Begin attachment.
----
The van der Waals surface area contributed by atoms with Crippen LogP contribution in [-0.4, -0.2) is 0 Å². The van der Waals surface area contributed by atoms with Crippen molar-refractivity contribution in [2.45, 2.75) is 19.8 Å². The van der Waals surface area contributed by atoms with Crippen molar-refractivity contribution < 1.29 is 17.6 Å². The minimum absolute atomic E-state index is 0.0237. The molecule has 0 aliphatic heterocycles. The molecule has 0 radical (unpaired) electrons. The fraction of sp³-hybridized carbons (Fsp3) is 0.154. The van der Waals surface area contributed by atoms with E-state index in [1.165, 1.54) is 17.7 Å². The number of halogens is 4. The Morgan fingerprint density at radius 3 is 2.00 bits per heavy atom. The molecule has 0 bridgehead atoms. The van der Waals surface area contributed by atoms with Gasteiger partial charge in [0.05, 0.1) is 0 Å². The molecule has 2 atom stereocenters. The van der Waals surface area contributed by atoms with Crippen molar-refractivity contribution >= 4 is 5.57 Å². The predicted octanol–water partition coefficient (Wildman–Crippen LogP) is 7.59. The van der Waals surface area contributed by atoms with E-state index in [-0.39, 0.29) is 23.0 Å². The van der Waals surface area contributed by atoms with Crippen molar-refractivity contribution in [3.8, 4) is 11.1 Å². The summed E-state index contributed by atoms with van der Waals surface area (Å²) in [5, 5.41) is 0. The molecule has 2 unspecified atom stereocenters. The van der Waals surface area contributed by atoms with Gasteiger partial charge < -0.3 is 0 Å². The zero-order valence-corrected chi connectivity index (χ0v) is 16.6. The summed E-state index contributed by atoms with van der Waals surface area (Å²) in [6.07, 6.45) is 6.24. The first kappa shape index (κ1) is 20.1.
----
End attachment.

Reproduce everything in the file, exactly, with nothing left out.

The van der Waals surface area contributed by atoms with Crippen LogP contribution in [-0.4, -0.2) is 0 Å². The van der Waals surface area contributed by atoms with Crippen molar-refractivity contribution in [2.45, 2.75) is 19.8 Å². The van der Waals surface area contributed by atoms with Crippen molar-refractivity contribution < 1.29 is 17.6 Å². The minimum absolute atomic E-state index is 0.0237. The molecule has 0 aliphatic heterocycles. The molecule has 0 radical (unpaired) electrons. The fraction of sp³-hybridized carbons (Fsp3) is 0.154. The van der Waals surface area contributed by atoms with E-state index in [1.165, 1.54) is 17.7 Å². The number of halogens is 4. The Morgan fingerprint density at radius 3 is 2.00 bits per heavy atom. The molecule has 0 bridgehead atoms. The van der Waals surface area contributed by atoms with Gasteiger partial charge in [0.05, 0.1) is 0 Å². The molecule has 2 atom stereocenters. The van der Waals surface area contributed by atoms with Crippen molar-refractivity contribution >= 4 is 5.57 Å². The predicted octanol–water partition coefficient (Wildman–Crippen LogP) is 7.59. The van der Waals surface area contributed by atoms with E-state index in [-0.39, 0.29) is 23.0 Å². The van der Waals surface area contributed by atoms with Crippen molar-refractivity contribution in [3.8, 4) is 11.1 Å². The summed E-state index contributed by atoms with van der Waals surface area (Å²) in [5, 5.41) is 0. The molecule has 2 unspecified atom stereocenters. The van der Waals surface area contributed by atoms with Gasteiger partial charge < -0.3 is 0 Å². The zero-order valence-corrected chi connectivity index (χ0v) is 16.6. The summed E-state index contributed by atoms with van der Waals surface area (Å²) in [6.07, 6.45) is 6.24. The first kappa shape index (κ1) is 20.1.